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BUSINESS ROUNDUP: Fuel import bill rises by 97% in 2021; Nigeria shuts three companies over fraud allegation; Other stories

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Private sector got over N46trn in loans from banks in 9 months –NBS

Hello, and welcome to Business Roundup this week. Here, we bring you highlights of events that happened during the week -from the capital market to the mainstream business activities, while not forgetting the tech/economy build up.

Here are the Headlines:

• CBN disburses over N159bn to 330,128 women
• Nigeria shuts three companies for alleged fraudulent activities
• Customs backs CBN e-invoicing policy, despite protests from stakeholders
• Nigeria’s fuel import bill rises by 97% to N4trn in 2021

Summary:

The Central Bank of Nigeria (CBN) has disclosed that 330,128 women have been given a sum of N159.21 billion to support their household and Micro, Small and Medium Enterprises (MSMEs).

According to the apex bank, the loans were given under the Targeted Credit Facility (TCF) designed to ameliorate those affected by the COVID-19 pandemic.

Godwin Emefiele, CBN Governor stated this while speaking at the ‘Gender Equality Today for a Sustainable Tomorrow’ event in Abuja on Friday.

The Central Bank of Nigeria (CBN) has received support from the Nigeria Customs Service (NCS) for its e-invoicing and e-valuation policy, which has led to protest from clearing agents.

Despite clearing agents and the House of Representatives requesting for the policy to be squashed, Customs said it was backing CBN because the initiative was meant to serve Nigeria well, the assistant comptroller-general of NCS, Galadima Saidu, told the House on Thursday.

Ripples Nigeria had reported that the central bank planned to use the e-invoicing and e-valuation policy to monitor the value of exports and imports trade in Nigeria.

Nigeria’s Premium Motor Spirit (petrol) import bill increased by over 97 per cent in 2021 as confusion remains over consumption numbers.

According to the National Bureau of Statistics‘ most recent foreign trade statistics report, a total of N3.96 trillion was spent on fuel imports in 2021, up from N2.01 trillion in 2020.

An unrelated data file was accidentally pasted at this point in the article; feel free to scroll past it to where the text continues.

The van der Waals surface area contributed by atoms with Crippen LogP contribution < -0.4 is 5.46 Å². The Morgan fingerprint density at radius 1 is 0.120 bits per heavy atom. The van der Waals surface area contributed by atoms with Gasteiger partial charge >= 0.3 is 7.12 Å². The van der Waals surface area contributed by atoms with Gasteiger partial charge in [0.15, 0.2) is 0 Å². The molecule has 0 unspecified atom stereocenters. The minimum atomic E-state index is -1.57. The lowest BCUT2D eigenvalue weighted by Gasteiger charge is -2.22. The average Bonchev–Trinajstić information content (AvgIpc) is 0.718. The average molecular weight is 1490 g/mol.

A breakdown from the report shows Nigeria’s reliance wholly on imports to meet its fuel needs as its refineries remained in a state of disrepair which came as a huge burden.

The Securities and Exchange Commission (SEC) has ordered the closure of three investment companies for alleged fraudulent activities.

The commission in a statement issued on Monday accused the companies – Oxford International Group, Farmforte Agro-Allied Solutions Limited/Agropartnerships and Vektr Capital Investment – of luring investors with exorbitant Return on Investment (ROI) rates without operational license.

Read also: BUSINESS ROUNDUP: Airline operators cancel more flights as fuel scarcity bites; MultiChoice succumbs to FIRS tax demand; Other stories

SEC stressed that the clampdown on the three companies was in line with its powers under Section 13 (w) Investments and Securities Act 2007.

On NSE ROUNDUP: MRS among top losers as investors drop N38.02bn in 8 hours

Investors at the Nigerian stock market lost N38.02 billion following the slump in equity capitalization by 0.14 percent on Friday.

As a result of the dip, shareholders total investment in the equities market fell from N25.52 trillion posted on Thursday to N25.48 trillion today.

The All-Share Index was down by 70.55 basis points to close at 47,282.67 from 47,353.22 achieved the previous day.

Investors traded 599.50 million shares valued at N3.83 billion in 4,113 deals on Friday.

On the tech scene, Spleet, Sokowatch, Big Cabal Media, Instagram, Yoco, Engen, Google, and 4G Capital were some of the names that made the headlines this week.

Spleet, a Nigerian prop-tech startup, during the week, closed a US$625,000 pre-seed funding round.

Also, Nigeria-based media company, Big Cabal Media, closed a $2.3 million seed funding, bringing its total funding to over $2.9 million.

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